For safety's sake
Text: Andrea Jall | Photos: Schmidt Hammer Lassen Architects / Photographer Adam Mork
Testing for wind load and air permeability – along with resistance to driving rain, fire and burglars – is part of their job. (From left) Tobias Sigg, Bernd Seemüller and Oliver Döring make up the RAICO test team. Their mission: to check our products for safety. Whenever anything new or extreme arises, the special team gets out its kit.
“Clear the area! About to fire!” is the deafening instruction. Forty-eight times. Silence. Not a soul is to be seen. But something at the back begins to move, very slowly. A haze of dust and the smell of gunpowder likewise slowly permeate the air.
It might sound like the start of an action thriller, but we are actually talking about a product test. The venue is not Hollywood, but the south-German city of Ulm. We are, to be precise, in the German state of Baden-Württemberg’s only test-firing range for the certification of weapons, ammunition and associated safety technology – one of the most modern facilities of its type.
It all began in the autumn of 2014 when Philipp Thüsing, a member of our sales staff, called our project service. He had a great project in hand, which promised to be a real challenge. A glass company called Wagener from Kirchberg in the Rhineland-Palatinate had an order from BLB, a Duisburg-based client, to work with FPS Funke Popal Storm, a firm of architects from Oberhausen, on the construction of a new six-storey headquarters building for the Mönchengladbach police force. The design envisages the use of the FRAME+ 90 WI system for the building’s fixed glazing. The range already comes with RC3-certified break-in prevention, but it still needs a certificate confirming resistance to ballistic penetration. The starting pistol is now in the hands of Werner Wölfle, the head of department in charge of RAICO’s project services, and his team. Ideas are researched, sketched out and rejected, until – after a series of joint brainstorming sessions, meetings and calculations – the team comes to a unanimous verdict: “Our profiles can do it.” It is now just a matter of getting the idea officially stamped and certified.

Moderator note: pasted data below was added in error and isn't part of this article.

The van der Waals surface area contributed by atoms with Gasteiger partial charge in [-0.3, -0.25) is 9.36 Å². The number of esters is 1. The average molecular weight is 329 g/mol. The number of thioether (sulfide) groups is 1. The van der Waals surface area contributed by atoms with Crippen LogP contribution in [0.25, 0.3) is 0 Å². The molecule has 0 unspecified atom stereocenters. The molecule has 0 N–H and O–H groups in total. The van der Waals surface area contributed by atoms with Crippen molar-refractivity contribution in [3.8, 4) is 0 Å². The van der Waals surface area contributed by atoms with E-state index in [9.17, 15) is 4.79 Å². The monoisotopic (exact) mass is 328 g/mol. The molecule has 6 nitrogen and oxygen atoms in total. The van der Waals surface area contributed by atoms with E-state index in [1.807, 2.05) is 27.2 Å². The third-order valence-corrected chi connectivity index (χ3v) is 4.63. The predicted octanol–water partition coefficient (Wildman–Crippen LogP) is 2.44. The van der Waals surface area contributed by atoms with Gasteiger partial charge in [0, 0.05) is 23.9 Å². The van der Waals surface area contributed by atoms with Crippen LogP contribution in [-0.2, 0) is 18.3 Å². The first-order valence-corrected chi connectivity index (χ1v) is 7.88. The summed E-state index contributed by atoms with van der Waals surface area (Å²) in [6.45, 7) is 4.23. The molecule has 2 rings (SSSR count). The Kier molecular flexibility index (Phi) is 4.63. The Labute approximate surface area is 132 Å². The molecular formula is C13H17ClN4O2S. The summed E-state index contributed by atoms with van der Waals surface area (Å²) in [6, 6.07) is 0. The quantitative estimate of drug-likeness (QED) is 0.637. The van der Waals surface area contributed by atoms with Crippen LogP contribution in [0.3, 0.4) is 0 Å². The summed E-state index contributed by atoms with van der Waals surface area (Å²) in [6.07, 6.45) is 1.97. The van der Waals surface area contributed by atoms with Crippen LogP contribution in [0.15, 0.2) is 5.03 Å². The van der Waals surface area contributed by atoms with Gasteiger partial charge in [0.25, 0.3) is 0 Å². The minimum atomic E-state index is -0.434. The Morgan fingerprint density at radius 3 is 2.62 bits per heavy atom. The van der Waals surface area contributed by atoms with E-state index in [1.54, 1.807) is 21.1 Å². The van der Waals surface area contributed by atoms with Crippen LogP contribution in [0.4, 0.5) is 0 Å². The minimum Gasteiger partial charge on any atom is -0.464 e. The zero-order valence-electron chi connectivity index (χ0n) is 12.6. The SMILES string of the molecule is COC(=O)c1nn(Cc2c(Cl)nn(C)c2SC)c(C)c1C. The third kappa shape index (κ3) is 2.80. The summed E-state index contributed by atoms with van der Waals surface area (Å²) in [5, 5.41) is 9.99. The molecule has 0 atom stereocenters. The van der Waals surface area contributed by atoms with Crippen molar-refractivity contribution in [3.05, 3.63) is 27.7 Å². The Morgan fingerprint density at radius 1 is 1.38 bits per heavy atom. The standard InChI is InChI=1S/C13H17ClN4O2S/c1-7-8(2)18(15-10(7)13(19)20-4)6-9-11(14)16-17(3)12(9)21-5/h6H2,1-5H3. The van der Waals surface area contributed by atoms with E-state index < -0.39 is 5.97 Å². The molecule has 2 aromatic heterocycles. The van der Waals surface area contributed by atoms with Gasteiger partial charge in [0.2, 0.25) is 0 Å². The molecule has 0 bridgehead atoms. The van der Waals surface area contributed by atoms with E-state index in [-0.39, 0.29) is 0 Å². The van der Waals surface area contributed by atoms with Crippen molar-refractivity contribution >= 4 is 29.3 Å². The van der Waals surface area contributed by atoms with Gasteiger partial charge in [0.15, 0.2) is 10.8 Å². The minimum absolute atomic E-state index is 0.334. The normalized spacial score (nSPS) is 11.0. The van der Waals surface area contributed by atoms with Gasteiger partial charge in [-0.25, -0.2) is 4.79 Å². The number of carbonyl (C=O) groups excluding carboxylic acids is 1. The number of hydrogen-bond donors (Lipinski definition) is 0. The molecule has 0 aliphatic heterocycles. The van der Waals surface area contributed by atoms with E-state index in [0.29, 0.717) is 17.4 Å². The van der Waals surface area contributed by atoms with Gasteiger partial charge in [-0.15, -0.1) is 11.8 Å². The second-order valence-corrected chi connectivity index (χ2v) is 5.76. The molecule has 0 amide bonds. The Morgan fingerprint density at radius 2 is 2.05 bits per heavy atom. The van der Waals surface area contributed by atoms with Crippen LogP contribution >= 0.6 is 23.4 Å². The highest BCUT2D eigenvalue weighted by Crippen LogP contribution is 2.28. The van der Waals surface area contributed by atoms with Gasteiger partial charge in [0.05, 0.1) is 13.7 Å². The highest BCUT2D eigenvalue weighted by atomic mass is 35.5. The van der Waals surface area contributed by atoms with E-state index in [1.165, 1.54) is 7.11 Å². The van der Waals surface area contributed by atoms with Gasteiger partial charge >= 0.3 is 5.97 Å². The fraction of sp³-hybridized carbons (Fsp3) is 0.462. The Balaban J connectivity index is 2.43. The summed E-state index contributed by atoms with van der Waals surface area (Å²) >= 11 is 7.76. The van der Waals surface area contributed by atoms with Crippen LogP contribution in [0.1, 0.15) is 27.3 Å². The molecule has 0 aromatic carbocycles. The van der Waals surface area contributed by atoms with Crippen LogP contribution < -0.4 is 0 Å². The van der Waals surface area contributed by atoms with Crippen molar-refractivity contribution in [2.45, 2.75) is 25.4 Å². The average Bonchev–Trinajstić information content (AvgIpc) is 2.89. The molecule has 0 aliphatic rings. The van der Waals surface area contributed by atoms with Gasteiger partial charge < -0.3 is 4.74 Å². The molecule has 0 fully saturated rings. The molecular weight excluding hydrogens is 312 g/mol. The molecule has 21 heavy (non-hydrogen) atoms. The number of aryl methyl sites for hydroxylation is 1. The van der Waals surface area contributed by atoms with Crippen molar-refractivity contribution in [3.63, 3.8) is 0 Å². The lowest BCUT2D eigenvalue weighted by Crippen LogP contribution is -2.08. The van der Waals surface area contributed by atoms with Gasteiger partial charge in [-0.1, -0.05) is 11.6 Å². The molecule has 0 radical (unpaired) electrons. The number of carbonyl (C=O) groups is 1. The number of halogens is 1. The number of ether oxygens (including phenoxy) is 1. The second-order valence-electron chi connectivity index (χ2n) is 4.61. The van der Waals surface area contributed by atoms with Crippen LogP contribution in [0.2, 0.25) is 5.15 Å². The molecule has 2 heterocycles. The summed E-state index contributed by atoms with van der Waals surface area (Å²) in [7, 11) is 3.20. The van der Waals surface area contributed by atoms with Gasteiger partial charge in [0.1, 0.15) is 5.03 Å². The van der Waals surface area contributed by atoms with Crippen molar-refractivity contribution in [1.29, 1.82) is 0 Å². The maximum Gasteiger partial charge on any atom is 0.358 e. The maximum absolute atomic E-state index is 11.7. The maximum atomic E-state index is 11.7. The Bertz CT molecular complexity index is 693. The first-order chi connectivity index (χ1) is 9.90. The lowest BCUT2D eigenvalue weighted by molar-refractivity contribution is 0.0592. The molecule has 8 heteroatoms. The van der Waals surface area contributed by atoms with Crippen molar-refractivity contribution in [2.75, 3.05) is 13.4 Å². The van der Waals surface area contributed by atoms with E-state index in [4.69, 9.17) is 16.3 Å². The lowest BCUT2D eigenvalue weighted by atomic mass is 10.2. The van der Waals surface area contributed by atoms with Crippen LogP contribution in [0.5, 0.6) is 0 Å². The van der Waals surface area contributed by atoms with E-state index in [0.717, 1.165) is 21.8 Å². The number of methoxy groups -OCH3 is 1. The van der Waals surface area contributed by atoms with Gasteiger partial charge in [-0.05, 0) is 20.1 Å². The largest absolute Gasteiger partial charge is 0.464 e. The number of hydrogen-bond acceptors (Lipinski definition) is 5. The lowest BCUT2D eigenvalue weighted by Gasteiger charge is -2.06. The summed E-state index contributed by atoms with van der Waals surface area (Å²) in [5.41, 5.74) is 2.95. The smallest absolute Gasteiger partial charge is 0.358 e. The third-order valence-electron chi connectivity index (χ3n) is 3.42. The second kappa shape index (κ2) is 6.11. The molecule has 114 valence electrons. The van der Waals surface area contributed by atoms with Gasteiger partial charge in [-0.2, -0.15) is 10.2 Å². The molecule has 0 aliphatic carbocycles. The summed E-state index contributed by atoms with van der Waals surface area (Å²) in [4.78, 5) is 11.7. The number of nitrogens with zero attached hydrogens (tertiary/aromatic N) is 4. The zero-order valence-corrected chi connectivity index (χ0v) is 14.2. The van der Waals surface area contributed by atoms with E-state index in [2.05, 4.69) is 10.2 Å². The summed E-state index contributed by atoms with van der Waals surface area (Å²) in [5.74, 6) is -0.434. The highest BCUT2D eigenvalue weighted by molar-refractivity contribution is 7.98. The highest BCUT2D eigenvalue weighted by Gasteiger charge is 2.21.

Hardness testing at the lab in Ulm:
The test target, which measures 1.3 x 2 metres (about 4¼ by 6½ feet) and weighs almost half a ton (430 kg), is kept at an absolutely constant room temperature of 21 °C. Action! A .44 Remington Magnum and a .357 Magnum are fired at the target from a range of just 5 metres (about 16 feet). The RAICO product test requires three shots of each calibre at the relevant points - a total of 48 shots. Each one accounts for up to 440 +/- 10 m/s.
“It’s looking good!” Tobias, Bernd and Oliver, together with the firing range safety officer, examine the test target after use. The RAICO 90 FRAME+ WI fixed glazing system has indeed passed its “baptism of fire” in the truest sense of the term. Not a single projectile has managed to penetrate into the interior, and there is no trace of glass splinters on the inside of the test target. This glazing system is also the first of its type ever to withstand the so-called “90° edge shot”. Mission accomplished. BR4 NS certificate in the bag.
Another bullet-proof project: the International Criminal Court. The fact that RAICO and its products are able to meet ever-increasing security requirements is amply demonstrated by the rebuilt security complex in The Hague, which was finished last year. The collection of buildings concerned, with its surrounding glass curtain wall, has been built to blend into the dunes of the Dutch landscape. However: “One special challenge associated with the commissioning of this building arose from the high security specifications of the International Criminal Court regarding protection against break-in, and also explosions and gunshots”, in the words of the project’s architect, Pim IJsendoorn. Some of the enormous glass elements, which are up to 75 mm/3 inches thick, weigh 1.2 metric tonnes – making a special structure absolutely vital. The THERM+ S-I mullion-and-transom system, with its profile width of 76 mm, was used for this reason.
A castle of glass: The foyer curtain wall of the new International Criminal Court in The Hague, which measures 2000 m² in area, consists of 3.5-metre-high glass elements in widths of 1.2 and 2.4 metres. Some of them are 75 mm/3 inches thick and weigh 1.2 metric tons in order to fulfil the requirements of break-in resistance classification RC5. RAICO’s THERM+ S-I system was used to fulfil the exacting security requirements of the design of the ground-floor curtain walls.